Portable and Rack-Mount Instruments for Base Station Monitoring
By Bill Bates, Bird Technologies
While carrier wireless systems gain the most media attention, the nation’s public safety communications networks are equally formidable and arguably at least as important. Collectively, the number of public safety sites equal or exceeds the number of commercial base stations, not even including the tens of thousands of sites operated by the US Department of Defense, Department of Homeland Security, and other government agencies.
These organizations face the same or even more stringent financial constraints as their commercial counterparts, which translates into the need to maintain their sites at the least cost with the fewest number of technicians and trips “up the mountain” by either truck or helicopter, and with the least amount of test equipment.
For much of its more than 70 years, Bird Technologies has provided test equipment designed exclusively for the needs of public safety. The company’s product portfolio, led by its SignalHawk family, is the latest example and includes portable handheld instruments as well as those designed to remotely monitor the health of systems from virtually anywhere via the Internet.
The SignalHawk Family Includes the Following Instruments:
• SH-36S-RM rack-mount SignalHawk designed to be mounted at a base station for remote monitoring and analysis of system performance.
• SH-x SignalHawk handheld, battery-operated portable instruments incorporating spectrum analysis, vector analysis, and distance-to-fault capabilities along with power measurement and other functions.
• SH-36S-PC SignalHawk combines all the capabilities of the portables but vector analysis and is designed to be used with a laptop, Windows-based tablet, or other computer.
• The measurement frequencies of the instruments are 100 kHz to 3.6 GHz (spectrum analyzer) and 1.6 MHz to 3.6 GHz (vector analysis).
Monitoring From Anywhere
While the portable SignalHawks described later have proven themselves to be able companions for field engineers, technicians, service providers, contractors, tower erectors, and military field personnel, the SH-36S-RM rack-mount SignalHawk (Figure 1) provides the ability to perform all of their functions remotely from anywhere there is an Internet connection. Consequently, they become extremely popular for monitoring installations in places that are difficult and expensive to reach, from oil rigs to utility installations, and remote base stations that are often accessible only by helicopter. The rack-mount SignalHawk makes it possible to monitor system performance and diagnose out-of-spec conditions from a Windows-based PC using Bird’s PC Tool software that emulates the user interface of all SignalHawks along with providing alarms for RF power and other critical functions.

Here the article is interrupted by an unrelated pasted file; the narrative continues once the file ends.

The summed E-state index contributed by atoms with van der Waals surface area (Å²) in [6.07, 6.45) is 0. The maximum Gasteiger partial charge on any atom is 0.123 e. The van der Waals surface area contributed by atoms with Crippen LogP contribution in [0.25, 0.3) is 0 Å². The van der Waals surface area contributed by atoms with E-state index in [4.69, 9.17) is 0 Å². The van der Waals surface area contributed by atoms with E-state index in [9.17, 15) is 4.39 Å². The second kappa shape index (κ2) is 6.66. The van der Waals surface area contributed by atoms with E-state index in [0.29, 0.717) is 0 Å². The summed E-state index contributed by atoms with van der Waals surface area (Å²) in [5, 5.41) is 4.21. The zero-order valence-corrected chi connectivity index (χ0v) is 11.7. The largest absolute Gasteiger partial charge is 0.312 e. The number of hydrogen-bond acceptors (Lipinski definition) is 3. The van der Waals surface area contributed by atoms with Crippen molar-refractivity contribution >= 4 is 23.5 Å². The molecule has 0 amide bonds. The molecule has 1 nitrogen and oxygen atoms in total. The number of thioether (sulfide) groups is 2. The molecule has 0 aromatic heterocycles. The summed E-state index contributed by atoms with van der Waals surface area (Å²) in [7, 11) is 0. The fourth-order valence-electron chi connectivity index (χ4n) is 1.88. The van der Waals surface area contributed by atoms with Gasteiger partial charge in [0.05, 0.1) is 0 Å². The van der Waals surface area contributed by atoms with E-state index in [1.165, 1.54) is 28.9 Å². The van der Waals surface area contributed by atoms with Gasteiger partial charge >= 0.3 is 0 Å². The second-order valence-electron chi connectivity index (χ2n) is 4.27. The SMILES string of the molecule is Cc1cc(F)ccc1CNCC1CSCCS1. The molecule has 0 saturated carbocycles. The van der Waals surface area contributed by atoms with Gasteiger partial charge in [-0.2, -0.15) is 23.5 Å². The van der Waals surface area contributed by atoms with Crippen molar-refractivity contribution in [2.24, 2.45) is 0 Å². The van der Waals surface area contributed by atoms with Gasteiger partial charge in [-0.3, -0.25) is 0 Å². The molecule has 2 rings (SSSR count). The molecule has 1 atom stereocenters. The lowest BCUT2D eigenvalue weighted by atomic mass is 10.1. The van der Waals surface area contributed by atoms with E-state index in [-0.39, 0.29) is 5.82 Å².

The SH-36S-RM is housed in a 2RU enclosure measuring 19 x 10 x 3.5 in. and weighing 10 lb. and has an operating temperature of 0° to +50° C in a 95% noncondensing environment at altitudes up to 15,000 ft. It has 140 Gbytes of internal storage and connects with the outside world via 10/100 Ethernet or USB. The latter can also be used to connect peripheral devices as well as for additional storage or uploading and downloading firmware or other information.
Portable, Functional, Cost-effective
While there are a many handheld, battery-operated spectrum analyzers and other RF and microwave field service instruments, many of them provide an enormous range of capabilities, most of which are rarely if ever used by people in the field as they often require a considerable level of technical skill that is more likely to be found in a lab.
In contrast, while the SignalHawk instruments were designed to provide a broad range of spectrum analysis, power measurement, and (if so equipped) vector analysis capabilities, they are nevertheless very simple to operate as they were designed specifically for use by technicians, installers, and others whose tasks include many other things besides making RF measurements. The goal in every case is not to characterize the site but rather to ensure that it’s working properly and if not provide enough information to determine where the problem lies.